The Bombers had their first home game of the year yesterday. A preason game. It reminded me of the games a group of friends, including Timmy and I, would go to and watch at the “old stadium.”
Have you ever seen the movie “Planes, Trains and Automobiles?” John Candy and Steve Martin are driving down this highway at night and accidentally cross over to the other side without either of them knowing it. A couple on the other side of the road see them going the wrong way down the highway, and they shout out at them: “You’re going the wrong way!”
It became an ongoing joke when the Bombers started running back instead of forward after a kickoff or handoff, Timmy, the gang and I would should out, “You’re going the wrong way! Turn around. Turn around!!!” It was so funny. Oh we had good times. Timmy was a stellar example of being positive and enjoying life even when things weren’t going so well. Like some of the Bomber seasons, for example.
And thinking about Timmy, it seems, in his own quiet way, he was showing us something similar.
Timmy was a man at peace. Calm. Content. “If we have food and clothing with these we will be content.” But are we? Is there a subtle message in our culture – Christian, Western, or both, that says, yes we should be content but only after we have achieved this and that? We need that next thing and then we will be content?
Our band played a Johnny Cash tune one time: “I’ve got Jesus and that’s enough.”
That was (is) Timmy.
I stopped by Peter and Teresa and Alex and Zoe’s place on Sunday evening. As I came in the door Peter and Teresa greeted me with their classic smiles – the smiles seemed different though, the way smiles do when there is still joy, but it is seen through refracted sorrow. Teresa gave me a CD of Timmy’s funeral. She also gave me two books. At first I couldn’t understand why. They were the two biographies I had written about Charles Mulli. Then I realized they were the signed copies I had given to Timmy.
Everything became quiet. I stood there. Crying. I opened the pages to where I had inscribed for Timmy – thanking him for being my friend for all these years and for his constant support. I felt the worn pages of the book. He came to all book signings. He told me he liked the books. Somehow holding them in my hands and seeing the turned pages did something to me. I can’t explain what it was. Books aren’t meant to be given back. Not to the author anyways.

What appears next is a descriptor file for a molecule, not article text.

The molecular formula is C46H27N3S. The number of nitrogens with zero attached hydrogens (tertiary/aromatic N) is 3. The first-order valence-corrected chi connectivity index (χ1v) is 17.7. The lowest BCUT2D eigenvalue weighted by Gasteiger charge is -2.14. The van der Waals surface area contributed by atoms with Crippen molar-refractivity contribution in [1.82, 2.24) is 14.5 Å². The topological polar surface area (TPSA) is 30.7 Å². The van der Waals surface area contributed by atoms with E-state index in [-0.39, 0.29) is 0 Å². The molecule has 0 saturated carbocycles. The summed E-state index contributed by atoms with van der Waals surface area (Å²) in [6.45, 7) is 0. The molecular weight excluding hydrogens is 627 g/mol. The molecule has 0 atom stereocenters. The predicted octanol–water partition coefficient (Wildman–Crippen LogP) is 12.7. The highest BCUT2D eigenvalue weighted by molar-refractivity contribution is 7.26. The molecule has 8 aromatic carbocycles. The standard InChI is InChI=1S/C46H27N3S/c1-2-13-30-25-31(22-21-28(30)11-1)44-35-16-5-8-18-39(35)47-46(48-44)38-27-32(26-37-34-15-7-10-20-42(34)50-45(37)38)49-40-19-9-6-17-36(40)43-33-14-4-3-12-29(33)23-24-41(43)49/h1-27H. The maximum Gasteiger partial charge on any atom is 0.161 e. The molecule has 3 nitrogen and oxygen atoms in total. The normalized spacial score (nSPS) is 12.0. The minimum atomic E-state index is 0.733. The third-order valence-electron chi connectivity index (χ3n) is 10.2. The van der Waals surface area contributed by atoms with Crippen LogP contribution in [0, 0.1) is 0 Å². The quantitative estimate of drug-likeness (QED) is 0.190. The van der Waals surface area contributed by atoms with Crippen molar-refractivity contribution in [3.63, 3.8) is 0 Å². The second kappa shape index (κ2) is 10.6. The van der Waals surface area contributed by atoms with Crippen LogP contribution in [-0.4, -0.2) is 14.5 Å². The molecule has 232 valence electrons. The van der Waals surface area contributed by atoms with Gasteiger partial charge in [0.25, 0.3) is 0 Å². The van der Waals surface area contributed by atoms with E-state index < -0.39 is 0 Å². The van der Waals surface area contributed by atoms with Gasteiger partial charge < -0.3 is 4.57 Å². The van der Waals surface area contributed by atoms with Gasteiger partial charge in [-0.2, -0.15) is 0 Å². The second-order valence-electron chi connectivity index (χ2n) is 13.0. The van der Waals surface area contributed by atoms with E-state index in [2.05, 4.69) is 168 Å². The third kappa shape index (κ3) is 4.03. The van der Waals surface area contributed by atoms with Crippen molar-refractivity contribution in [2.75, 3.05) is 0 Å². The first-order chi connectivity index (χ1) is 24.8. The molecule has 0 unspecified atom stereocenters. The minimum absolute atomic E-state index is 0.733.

Maybe it’s because the books were a tangible representation of a moment in time when I handed Timmy a book and in that instant we were together. Smiling. Laughing. Encouraging each other. Maybe the books serve as a visual reminder of what I have lost. What we have all lost. Of what we had with a guy who was beyond words in so many ways.
I live in a little farm-house. Blink, and you’ve missed it. I know this, because friends who have been coming over for years still miss it. There is a little turnabout on the gravel driveway. In the evenings after Timmy and I had hung out he would get back in his car, I would wave, and he would make the turnabout and head down the driveway home – like the day he did three weeks ago to the day. As he drove off I would often say to God that Timmy was passed me in many ways.
And I think I am beginning to understand why.
As best as I can tell, I could not find other gods in Timmy’s life. He worked hard. He was good at his job. When things did not work out in something for him, he never let it get him down. Not ever.
Because he refused to play the impossible game of letting his life be defined by what he did or did not have. And not by what he did or did not achieve. And not by what he did or did not experience.
Timmy was passed that.
Timmy was way, way, way passed all of that.
You know the verse: “for me to live is Christ?” (Philippians 1:21) That’s Timmy.
Ever played the Mad card game where there is a joker like character that says: What me worry? That was Timmy, too.
How did he manage to get there? How did he do that exactly? I think it was because if ever those thoughts came to his mind, he knew he had Jesus. He knew he had Christ’s stamp of approval. And that was enough for him.
Is it enough for us?
We need to follow God’s call. And when we accidentally drift away from God’s call onto the other side of the highway, we make our own idea of a successful life an idol. And Timmy’s life was a gentle yet powerful reminder: You’re going the wrong way.
Which way are you going?
Timmy’s life was not easy. He had some tough challenges to go through. Yet I never once heard him utter a bitter word about anyone.
Thinking about it now, there were a lot of ‘not one single times’ with Timmy. Here’s another one: I can’t recall even on time – not one single time – when he ever swore. I hung out with him a lot over those 23 years. And not one time. Seriously. Even with all those Bomber games… some amazing ones… and some really bad ones…
Timmy showed me that it is possible to rest in Jesus moment by moment.
My guess is it never occurred to Timmy the incredible impact he had on us, he had on me.
You can’t control grief. It comes in waves. Maybe there is a self defence mechanism in the body that allows you to experience it little by little. Maybe all at once would be too much. I can’t say.
At the old church at NKMB (There it is again: The “old” church) I remembered the other day that Timmy and I taught Sunday School in rooms right beside each other. We would plan parties for the kids. Marathon parties. No joke. These parties were like 5 hours long. And they still felt so short.
I think of us sitting on those little chairs in the main room singing with the kids. And then we would break off into our lesson times. He would go into his classroom and me into mine.
He loved the LORD. What an amazing friend. Pretty cool that we got to serve the LORD together. It goes back a long time. But, like holding those books in my hands, it feels like yesterday.